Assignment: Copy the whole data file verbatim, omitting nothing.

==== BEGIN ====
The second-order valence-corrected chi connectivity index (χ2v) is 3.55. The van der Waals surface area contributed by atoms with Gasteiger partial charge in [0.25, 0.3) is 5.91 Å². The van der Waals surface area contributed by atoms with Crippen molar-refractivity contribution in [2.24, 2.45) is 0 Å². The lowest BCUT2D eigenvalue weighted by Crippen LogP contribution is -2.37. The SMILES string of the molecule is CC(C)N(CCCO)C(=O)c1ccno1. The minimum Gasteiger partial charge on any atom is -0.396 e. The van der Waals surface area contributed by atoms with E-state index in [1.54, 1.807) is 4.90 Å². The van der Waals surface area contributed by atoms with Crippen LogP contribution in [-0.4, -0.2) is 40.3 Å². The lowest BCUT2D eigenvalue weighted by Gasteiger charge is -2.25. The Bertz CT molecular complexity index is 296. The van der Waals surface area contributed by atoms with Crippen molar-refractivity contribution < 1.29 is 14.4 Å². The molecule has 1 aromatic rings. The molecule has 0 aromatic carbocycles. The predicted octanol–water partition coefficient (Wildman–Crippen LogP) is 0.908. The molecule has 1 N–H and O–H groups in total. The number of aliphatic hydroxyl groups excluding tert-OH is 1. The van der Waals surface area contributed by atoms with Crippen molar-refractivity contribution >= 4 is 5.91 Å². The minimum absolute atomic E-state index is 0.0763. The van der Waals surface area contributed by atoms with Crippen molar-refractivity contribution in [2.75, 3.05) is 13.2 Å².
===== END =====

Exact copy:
The second-order valence-corrected chi connectivity index (χ2v) is 3.55. The van der Waals surface area contributed by atoms with Gasteiger partial charge in [0.25, 0.3) is 5.91 Å². The van der Waals surface area contributed by atoms with Crippen molar-refractivity contribution in [2.24, 2.45) is 0 Å². The lowest BCUT2D eigenvalue weighted by Crippen LogP contribution is -2.37. The SMILES string of the molecule is CC(C)N(CCCO)C(=O)c1ccno1. The minimum Gasteiger partial charge on any atom is -0.396 e. The van der Waals surface area contributed by atoms with E-state index in [1.54, 1.807) is 4.90 Å². The van der Waals surface area contributed by atoms with Crippen LogP contribution in [-0.4, -0.2) is 40.3 Å². The lowest BCUT2D eigenvalue weighted by Gasteiger charge is -2.25. The Bertz CT molecular complexity index is 296. The van der Waals surface area contributed by atoms with Crippen molar-refractivity contribution < 1.29 is 14.4 Å². The molecule has 1 aromatic rings. The molecule has 0 aromatic carbocycles. The predicted octanol–water partition coefficient (Wildman–Crippen LogP) is 0.908. The molecule has 1 N–H and O–H groups in total. The number of aliphatic hydroxyl groups excluding tert-OH is 1. The van der Waals surface area contributed by atoms with Crippen molar-refractivity contribution >= 4 is 5.91 Å². The minimum absolute atomic E-state index is 0.0763. The van der Waals surface area contributed by atoms with Crippen molar-refractivity contribution in [2.75, 3.05) is 13.2 Å².